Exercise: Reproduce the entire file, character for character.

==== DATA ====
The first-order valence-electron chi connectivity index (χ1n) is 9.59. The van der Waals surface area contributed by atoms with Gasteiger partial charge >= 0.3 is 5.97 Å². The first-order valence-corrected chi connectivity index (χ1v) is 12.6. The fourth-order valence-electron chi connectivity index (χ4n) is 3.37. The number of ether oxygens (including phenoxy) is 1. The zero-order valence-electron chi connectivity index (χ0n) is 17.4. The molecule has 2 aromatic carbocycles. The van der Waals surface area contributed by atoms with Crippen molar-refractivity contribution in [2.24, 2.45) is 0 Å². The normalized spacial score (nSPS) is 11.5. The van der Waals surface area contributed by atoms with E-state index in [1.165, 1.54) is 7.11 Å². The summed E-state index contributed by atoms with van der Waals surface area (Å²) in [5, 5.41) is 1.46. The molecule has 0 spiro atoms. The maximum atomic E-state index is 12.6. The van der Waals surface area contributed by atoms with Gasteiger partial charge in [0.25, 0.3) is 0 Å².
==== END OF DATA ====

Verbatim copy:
The first-order valence-electron chi connectivity index (χ1n) is 9.59. The van der Waals surface area contributed by atoms with Gasteiger partial charge >= 0.3 is 5.97 Å². The first-order valence-corrected chi connectivity index (χ1v) is 12.6. The fourth-order valence-electron chi connectivity index (χ4n) is 3.37. The number of ether oxygens (including phenoxy) is 1. The zero-order valence-electron chi connectivity index (χ0n) is 17.4. The molecule has 2 aromatic carbocycles. The van der Waals surface area contributed by atoms with Crippen molar-refractivity contribution in [2.24, 2.45) is 0 Å². The normalized spacial score (nSPS) is 11.5. The van der Waals surface area contributed by atoms with E-state index in [1.165, 1.54) is 7.11 Å². The summed E-state index contributed by atoms with van der Waals surface area (Å²) in [5, 5.41) is 1.46. The molecule has 0 spiro atoms. The maximum atomic E-state index is 12.6. The van der Waals surface area contributed by atoms with Gasteiger partial charge in [0.25, 0.3) is 0 Å².